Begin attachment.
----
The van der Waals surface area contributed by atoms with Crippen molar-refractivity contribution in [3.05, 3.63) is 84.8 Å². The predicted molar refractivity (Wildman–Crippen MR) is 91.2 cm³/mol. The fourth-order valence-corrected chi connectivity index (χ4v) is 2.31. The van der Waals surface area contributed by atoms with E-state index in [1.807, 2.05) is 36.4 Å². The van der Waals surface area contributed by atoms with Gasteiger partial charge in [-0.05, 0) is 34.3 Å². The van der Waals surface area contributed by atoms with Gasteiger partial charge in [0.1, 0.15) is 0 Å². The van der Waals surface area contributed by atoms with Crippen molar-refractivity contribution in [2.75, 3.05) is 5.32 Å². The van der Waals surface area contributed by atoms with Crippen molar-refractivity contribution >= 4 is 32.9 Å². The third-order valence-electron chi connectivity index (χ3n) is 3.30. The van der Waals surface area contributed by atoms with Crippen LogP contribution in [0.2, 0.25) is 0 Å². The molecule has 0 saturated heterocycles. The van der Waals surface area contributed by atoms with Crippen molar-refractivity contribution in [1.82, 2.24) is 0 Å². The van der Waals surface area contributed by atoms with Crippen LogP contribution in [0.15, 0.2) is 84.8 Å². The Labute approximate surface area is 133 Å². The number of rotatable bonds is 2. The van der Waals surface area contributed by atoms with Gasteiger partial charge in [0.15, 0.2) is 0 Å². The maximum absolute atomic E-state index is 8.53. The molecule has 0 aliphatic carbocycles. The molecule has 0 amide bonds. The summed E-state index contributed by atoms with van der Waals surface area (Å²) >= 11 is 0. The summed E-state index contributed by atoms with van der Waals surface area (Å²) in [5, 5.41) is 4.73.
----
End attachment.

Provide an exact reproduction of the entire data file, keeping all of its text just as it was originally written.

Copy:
The van der Waals surface area contributed by atoms with Crippen molar-refractivity contribution in [3.05, 3.63) is 84.8 Å². The predicted molar refractivity (Wildman–Crippen MR) is 91.2 cm³/mol. The fourth-order valence-corrected chi connectivity index (χ4v) is 2.31. The van der Waals surface area contributed by atoms with E-state index in [1.807, 2.05) is 36.4 Å². The van der Waals surface area contributed by atoms with Gasteiger partial charge in [-0.05, 0) is 34.3 Å². The van der Waals surface area contributed by atoms with Gasteiger partial charge in [0.1, 0.15) is 0 Å². The van der Waals surface area contributed by atoms with Crippen molar-refractivity contribution in [2.75, 3.05) is 5.32 Å². The van der Waals surface area contributed by atoms with Crippen molar-refractivity contribution >= 4 is 32.9 Å². The third-order valence-electron chi connectivity index (χ3n) is 3.30. The van der Waals surface area contributed by atoms with Crippen LogP contribution in [0.2, 0.25) is 0 Å². The molecule has 0 saturated heterocycles. The van der Waals surface area contributed by atoms with Crippen molar-refractivity contribution in [1.82, 2.24) is 0 Å². The van der Waals surface area contributed by atoms with Crippen LogP contribution in [0.15, 0.2) is 84.8 Å². The Labute approximate surface area is 133 Å². The number of rotatable bonds is 2. The van der Waals surface area contributed by atoms with Gasteiger partial charge in [0.15, 0.2) is 0 Å². The maximum absolute atomic E-state index is 8.53. The molecule has 0 aliphatic carbocycles. The molecule has 0 amide bonds. The summed E-state index contributed by atoms with van der Waals surface area (Å²) >= 11 is 0. The summed E-state index contributed by atoms with van der Waals surface area (Å²) in [5, 5.41) is 4.73.